SO279 – Introduction of work from HZG* group

*HZG: Helmholtz-Zentrum Geesthacht, Germany

New tools for sampling and analysis of microplastic

Apart from the primary plastics chasing activities using various types of nets on SO279, a group of three post-docs and PhD student from the Institute of Coastal Research, Helmholtz-Zentrum Geesthacht (HZG) are bringing something different to the expedition. As we are getting closer to finishing the cruise, it is time that we unravel what these different research activities from the HZG group has been doing during the cruise.

Scientists around the world dedicate their time and effort to a better understanding of microplastic pollution in the oceans. But in order to do so they need reliable analytical methods to sample and measure microplastics. Me and my colleagues at the Helmholtz-Zentrum Geesthacht are developing new approaches to sample microplastics, based on continuous flow centrifugation and fractionated filtration.

Figure 1: Centrifuge to extract even the smallest microplastics from seawater. © T. Zimmermann / HZG

In the oceans, large plastic items are constantly degrading into smaller particles. Therefore, the majority of plastic particles in the ocean are very small, sometimes only 1/100 of a mm or even smaller. Because of their size, it can be difficult to get samples of these kind of particles. One new possibility is to use a centrifuge to extract even the smallest microplastics from seawater (Figure 1). In the centrifuge all particles, including mikroplastics, are separated from the water if their density lies above the density of seawater (1.025 g mL-1). Even plastics with lower density can be separated, if their density was increased by the formation of a so called “biofilm”. A process that is naturally accruing to almost all microplastics after some time in the ocean.

After successful sampling microplastics collected by the sieves can be further processed in a controlled environment. With a built in water meter the amount of filtrated water can be determined, which helps to provide precise data on microplastic concentrations (Figure 2 & 3).

Figure 2: Geesthacht inert microplastic fractionator, called GIMPF (filter system) used by Tristan Zimmermann. © T. Zimmermann / HZG
Figure 3: Tristan Zimmermann working in the lab on RV SONNE. © I. Schulz / GEOMAR

by Tristan Zimmermann, Helmholtz-Zentrum Geesthacht, Germany

Understanding the geochemical behaviours of trace metals and their isotopes

Feifei Deng is currently a post-doctoral scientist at the Helmholtz-Zentrum Geesthacht, Germany. Her research interest is to understand the geochemical behaviours of trace metals and their isotopes, and to use them as a tool to understand climate change processes in the ocean. During the cruise, you can see here juggling between water and sediment sample collection. And it is not difficult to spot her on the cruise. If you ever see someone wearing thick winter jacket, sheep skin boots, hat and scarf while others are in T-shirts and shorts, that’s her.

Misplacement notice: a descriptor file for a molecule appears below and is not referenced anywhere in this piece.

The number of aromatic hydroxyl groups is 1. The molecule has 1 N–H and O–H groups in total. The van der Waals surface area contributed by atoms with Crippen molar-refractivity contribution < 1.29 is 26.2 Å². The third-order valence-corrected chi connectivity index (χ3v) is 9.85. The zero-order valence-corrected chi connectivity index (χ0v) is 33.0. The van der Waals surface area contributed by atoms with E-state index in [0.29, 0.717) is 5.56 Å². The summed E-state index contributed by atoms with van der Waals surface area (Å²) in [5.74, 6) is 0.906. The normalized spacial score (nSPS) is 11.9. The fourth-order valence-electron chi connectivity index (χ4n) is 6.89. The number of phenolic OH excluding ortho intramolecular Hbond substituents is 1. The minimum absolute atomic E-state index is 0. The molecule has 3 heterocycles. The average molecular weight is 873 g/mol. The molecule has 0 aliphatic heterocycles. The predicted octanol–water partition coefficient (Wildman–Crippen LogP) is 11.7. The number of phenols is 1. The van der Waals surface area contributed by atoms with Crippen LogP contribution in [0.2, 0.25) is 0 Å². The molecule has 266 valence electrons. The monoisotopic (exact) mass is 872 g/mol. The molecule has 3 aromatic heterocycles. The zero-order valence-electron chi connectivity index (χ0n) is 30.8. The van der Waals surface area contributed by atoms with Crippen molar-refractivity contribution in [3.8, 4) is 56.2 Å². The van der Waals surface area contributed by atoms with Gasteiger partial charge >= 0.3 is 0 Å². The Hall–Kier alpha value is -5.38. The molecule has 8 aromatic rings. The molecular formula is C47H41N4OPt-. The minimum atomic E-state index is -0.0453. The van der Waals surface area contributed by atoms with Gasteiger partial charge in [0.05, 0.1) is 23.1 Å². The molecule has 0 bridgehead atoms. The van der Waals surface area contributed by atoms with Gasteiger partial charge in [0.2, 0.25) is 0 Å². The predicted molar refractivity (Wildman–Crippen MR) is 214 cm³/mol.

Figure 1: Feifei collecting water samples from CTD (left), and sediment samples from the Box Corer (right). © I. Schulz

Rumour goes that she has been secretly space traveling back and forth to the Arctic. But the truth is that she has been working in a laboratory with temperature set at 4oC. This is essential as her work in this laboratory is to process the sediment retrieved from the seafloor and this work needs to be done in an environment that is similar to where the sediment is lying at the seafloor. 4oC is approximately the temperature in the deep ocean of 4000~5000 m water depth in the investigated area.

Figure 2: Feifei Deng working in the constant temperature laboratory. © F. Deng / HZG

Furthermore, O2 has to be avoided during the sediment sample processing as trace metals can be very sensitive to O2 levels. She therefore had to work in a glove bag pre-purged with N2 to remove O2 in the air. Figure 2 shows her working in the laboratory which might give you a better idea of her working conditions. Working in a laboratory at such low temperature and with the very limited space in a glove bag is not easy. However, she is expecting that the data produced from these samples will make it all worthwhile. This is her first time collecting sediment samples at sea.

by Feifei Deng, Helmholtz-Zentrum Geesthacht, Germany.

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